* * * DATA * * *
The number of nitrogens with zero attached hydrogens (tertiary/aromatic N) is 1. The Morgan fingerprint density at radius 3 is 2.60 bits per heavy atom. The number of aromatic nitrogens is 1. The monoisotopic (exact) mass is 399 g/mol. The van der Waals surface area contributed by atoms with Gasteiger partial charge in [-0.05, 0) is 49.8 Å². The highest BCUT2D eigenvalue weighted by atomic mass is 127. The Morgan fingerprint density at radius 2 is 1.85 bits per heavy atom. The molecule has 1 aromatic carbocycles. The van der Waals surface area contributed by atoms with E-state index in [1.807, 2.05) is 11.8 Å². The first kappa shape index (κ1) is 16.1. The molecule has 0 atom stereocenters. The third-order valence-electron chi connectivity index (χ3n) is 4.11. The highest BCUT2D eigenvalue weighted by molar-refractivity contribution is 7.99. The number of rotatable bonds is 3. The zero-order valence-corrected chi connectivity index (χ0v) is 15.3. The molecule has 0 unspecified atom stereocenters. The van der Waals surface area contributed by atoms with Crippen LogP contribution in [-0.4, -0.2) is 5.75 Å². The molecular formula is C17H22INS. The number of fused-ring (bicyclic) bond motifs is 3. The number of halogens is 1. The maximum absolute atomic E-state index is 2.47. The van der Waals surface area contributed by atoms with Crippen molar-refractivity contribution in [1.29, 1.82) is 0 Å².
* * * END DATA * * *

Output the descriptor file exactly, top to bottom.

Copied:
The number of nitrogens with zero attached hydrogens (tertiary/aromatic N) is 1. The Morgan fingerprint density at radius 3 is 2.60 bits per heavy atom. The number of aromatic nitrogens is 1. The monoisotopic (exact) mass is 399 g/mol. The van der Waals surface area contributed by atoms with Gasteiger partial charge in [-0.05, 0) is 49.8 Å². The highest BCUT2D eigenvalue weighted by atomic mass is 127. The Morgan fingerprint density at radius 2 is 1.85 bits per heavy atom. The molecule has 1 aromatic carbocycles. The van der Waals surface area contributed by atoms with E-state index in [1.807, 2.05) is 11.8 Å². The first kappa shape index (κ1) is 16.1. The molecule has 0 atom stereocenters. The third-order valence-electron chi connectivity index (χ3n) is 4.11. The highest BCUT2D eigenvalue weighted by molar-refractivity contribution is 7.99. The number of rotatable bonds is 3. The zero-order valence-corrected chi connectivity index (χ0v) is 15.3. The molecule has 0 unspecified atom stereocenters. The van der Waals surface area contributed by atoms with Crippen LogP contribution in [-0.4, -0.2) is 5.75 Å². The molecular formula is C17H22INS. The number of fused-ring (bicyclic) bond motifs is 3. The number of halogens is 1. The maximum absolute atomic E-state index is 2.47. The van der Waals surface area contributed by atoms with Crippen molar-refractivity contribution in [1.29, 1.82) is 0 Å².